Attack is the best means of defence so Michael Gove earns top marks for coming out fighting in his speech at the London Academy of Excellence today. He has reinvented himself as the champion of social justice and opportunity to distract from his controversies with Ofsted!
Gove has gone further than Harold Wilson’s ‘grammar schools for all’ by promising ‘private education for all’ – or at least state schools as good as private schools. His many detractors will point out this is impossible without equal pupil-teacher ratios, facilities and funding, let alone pupils’ very different types of cultural capital.
Even if Gove’s advocacy of social mobility sounds powerful, things have changed since the 1950s and ‘60s. Then a significant number of post-war working-class young people did indeed benefit from grammar schooling (which only mimicked the private schools). They did so through being able to move up alongside middle-class children as the economy expanded and white collar, managerial and professional employment opportunities continued to grow. How much educational benefit they got from the sort of curriculum that Gove now wants to re impose is an entirely different question.
In today’s labour market however, the majority of young people are likely to end up worse off than their parents, regardless of the type of curriculum they follow. In fact, evidence from the most recent UKCES skills survey ( http://www.ukces.org.uk/news/Press-releases/2014/Jan/SKILLS-SHORTAGES-ACCELERATE) suggests that employers who do take on school, college and university leavers, are generally happy with their educational attainment. It also confirms that the main reason for persisting high levels of youth unemployment is that there is too much competition for too few jobs with employers giving preference to more experienced adults.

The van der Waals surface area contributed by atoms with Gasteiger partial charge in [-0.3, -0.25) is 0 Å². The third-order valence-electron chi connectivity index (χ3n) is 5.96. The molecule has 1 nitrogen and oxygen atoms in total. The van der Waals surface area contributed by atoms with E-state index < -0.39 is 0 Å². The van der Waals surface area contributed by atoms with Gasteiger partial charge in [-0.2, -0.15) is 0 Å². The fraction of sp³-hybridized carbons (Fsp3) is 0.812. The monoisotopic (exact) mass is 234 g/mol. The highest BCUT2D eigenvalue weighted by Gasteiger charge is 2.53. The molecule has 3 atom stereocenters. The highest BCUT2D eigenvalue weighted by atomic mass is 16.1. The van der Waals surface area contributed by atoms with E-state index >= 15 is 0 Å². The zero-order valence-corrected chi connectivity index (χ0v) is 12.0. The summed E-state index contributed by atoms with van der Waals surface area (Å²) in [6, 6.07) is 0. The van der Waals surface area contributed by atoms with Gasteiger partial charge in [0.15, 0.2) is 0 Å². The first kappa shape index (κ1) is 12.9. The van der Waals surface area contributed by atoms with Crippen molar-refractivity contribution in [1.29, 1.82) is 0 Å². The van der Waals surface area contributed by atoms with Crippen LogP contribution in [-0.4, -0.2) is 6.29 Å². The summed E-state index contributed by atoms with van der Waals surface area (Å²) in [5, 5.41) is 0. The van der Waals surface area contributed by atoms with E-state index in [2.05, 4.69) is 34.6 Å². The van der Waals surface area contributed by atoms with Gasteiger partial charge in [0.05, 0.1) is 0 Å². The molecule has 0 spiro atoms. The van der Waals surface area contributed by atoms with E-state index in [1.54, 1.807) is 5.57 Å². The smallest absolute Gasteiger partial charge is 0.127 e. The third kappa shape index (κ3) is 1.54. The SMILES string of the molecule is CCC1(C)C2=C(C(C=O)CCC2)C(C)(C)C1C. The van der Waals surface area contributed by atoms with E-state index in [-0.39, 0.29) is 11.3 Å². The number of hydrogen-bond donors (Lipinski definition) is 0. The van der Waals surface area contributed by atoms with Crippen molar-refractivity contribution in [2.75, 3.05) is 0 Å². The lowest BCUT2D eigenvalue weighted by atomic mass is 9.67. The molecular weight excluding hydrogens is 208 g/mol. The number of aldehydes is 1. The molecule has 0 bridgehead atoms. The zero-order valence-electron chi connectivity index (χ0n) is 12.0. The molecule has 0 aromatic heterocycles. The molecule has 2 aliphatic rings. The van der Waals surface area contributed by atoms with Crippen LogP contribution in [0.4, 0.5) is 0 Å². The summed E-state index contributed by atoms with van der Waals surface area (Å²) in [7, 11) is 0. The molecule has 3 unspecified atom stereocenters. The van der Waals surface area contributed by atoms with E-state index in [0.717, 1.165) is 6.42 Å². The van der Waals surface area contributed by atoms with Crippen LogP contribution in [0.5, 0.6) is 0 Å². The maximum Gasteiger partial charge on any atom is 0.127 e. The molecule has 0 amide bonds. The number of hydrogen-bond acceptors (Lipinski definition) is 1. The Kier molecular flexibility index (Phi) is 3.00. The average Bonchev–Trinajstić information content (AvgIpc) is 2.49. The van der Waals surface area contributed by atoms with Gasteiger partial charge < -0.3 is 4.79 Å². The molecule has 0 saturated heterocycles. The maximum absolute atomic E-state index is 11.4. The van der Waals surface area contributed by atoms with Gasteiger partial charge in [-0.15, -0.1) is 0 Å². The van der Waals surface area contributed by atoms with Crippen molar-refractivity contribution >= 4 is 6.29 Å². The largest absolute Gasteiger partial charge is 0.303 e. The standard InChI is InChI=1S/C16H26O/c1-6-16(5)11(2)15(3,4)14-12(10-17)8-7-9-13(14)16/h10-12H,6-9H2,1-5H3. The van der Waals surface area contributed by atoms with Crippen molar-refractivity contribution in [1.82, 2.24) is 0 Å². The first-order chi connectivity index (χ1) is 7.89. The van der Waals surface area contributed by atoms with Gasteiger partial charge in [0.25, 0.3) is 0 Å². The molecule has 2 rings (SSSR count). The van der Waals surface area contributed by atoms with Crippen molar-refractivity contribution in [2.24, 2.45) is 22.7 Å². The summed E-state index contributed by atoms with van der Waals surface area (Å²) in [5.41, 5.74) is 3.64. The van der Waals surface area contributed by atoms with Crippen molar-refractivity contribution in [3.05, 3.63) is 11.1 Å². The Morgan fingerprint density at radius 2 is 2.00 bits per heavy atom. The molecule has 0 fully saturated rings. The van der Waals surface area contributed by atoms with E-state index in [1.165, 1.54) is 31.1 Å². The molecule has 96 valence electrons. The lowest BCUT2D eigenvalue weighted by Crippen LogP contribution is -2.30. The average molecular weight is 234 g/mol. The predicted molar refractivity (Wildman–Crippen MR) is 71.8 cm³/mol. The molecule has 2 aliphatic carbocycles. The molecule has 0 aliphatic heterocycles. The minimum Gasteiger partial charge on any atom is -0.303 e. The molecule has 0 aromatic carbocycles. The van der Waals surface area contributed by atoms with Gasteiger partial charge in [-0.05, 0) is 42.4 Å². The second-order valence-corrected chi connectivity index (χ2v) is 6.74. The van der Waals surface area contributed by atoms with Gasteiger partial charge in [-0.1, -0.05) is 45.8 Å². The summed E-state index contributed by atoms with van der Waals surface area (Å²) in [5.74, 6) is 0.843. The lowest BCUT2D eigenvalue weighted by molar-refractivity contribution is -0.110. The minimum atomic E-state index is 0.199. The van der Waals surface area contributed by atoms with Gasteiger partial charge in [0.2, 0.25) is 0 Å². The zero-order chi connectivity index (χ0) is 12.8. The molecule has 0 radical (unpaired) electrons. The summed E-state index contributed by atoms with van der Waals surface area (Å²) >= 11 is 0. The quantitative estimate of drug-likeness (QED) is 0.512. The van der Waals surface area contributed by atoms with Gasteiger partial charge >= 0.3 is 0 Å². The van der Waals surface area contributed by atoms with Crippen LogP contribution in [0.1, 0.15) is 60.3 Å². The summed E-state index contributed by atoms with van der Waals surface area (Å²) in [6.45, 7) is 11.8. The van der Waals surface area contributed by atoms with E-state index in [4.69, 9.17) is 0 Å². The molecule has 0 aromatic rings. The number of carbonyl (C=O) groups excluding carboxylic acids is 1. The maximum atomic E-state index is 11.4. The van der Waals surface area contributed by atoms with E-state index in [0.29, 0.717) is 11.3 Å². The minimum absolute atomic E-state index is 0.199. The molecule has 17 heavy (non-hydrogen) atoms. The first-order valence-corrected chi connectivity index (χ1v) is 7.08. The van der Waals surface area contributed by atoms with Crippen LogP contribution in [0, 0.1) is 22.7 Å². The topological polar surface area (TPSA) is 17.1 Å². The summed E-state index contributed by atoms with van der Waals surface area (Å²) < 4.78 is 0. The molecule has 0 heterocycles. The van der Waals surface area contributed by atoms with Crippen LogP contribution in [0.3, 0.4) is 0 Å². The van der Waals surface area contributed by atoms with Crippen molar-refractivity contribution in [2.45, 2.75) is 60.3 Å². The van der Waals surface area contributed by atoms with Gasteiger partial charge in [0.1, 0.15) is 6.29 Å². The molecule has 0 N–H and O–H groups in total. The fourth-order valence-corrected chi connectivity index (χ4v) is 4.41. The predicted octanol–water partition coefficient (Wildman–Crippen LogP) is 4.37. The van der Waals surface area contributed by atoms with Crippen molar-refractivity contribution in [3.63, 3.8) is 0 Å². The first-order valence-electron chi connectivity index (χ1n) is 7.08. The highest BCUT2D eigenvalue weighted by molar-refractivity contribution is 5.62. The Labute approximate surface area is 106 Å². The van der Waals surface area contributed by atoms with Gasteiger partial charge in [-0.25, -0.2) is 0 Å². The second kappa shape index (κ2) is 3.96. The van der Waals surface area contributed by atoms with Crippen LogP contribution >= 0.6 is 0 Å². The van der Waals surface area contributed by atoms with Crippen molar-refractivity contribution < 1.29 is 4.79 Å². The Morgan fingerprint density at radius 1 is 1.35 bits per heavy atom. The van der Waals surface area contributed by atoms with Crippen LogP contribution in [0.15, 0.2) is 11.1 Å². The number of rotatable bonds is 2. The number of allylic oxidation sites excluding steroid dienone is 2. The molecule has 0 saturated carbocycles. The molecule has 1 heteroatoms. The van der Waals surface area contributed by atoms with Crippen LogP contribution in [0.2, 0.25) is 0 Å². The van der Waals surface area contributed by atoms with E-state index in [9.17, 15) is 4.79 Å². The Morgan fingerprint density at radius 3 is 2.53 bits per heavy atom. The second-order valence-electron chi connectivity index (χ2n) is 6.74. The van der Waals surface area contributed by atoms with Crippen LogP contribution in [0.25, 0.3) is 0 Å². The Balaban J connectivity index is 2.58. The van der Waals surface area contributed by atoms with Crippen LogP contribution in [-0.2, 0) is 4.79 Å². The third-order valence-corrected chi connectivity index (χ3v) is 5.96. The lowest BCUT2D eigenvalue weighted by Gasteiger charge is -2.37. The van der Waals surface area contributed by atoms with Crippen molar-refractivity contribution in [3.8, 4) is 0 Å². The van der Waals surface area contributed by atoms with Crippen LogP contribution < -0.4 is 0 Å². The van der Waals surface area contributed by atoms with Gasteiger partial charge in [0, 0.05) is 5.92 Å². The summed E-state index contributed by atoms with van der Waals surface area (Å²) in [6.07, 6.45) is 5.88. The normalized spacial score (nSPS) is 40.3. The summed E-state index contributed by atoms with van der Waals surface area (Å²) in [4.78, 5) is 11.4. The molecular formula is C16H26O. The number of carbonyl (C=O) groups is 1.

With few other opportunities, it isn’t surprising that university applications from 18 year olds are also at their highest ever. Especially from young women for whom there are even fewer labour market options.
So Gove’s policies, which seek to complete a Great Reversal of comprehensive education reforms, are much more about using secondary schooling to enforce social discipline on young people. But imposing practices and sanctions from the past – like writing lines and picking up litter – or having to attend after school activities is more likely to have the opposite effect.
It may be the case that after the economy went into recession in the 1970s with more or less permanent youth unemployment thereafter, comprehensive schools didn’t really improve the relative chances of working-class young people. But at least by encouraging greater social mixing, developing a new type of curriculum and changing the way it was delivered, comprehensives did try to make education more relevant to young people’s needs and schooling a more legitimate form of activity not to mention a more enjoyable experience.
Gove’s Great Reversal is given a spring board as a result of Labour complying with a large part of his programme. So it’s left to teacher unions, whose members are already subject to further attacks on conditions of service and pay, to promote real alternatives.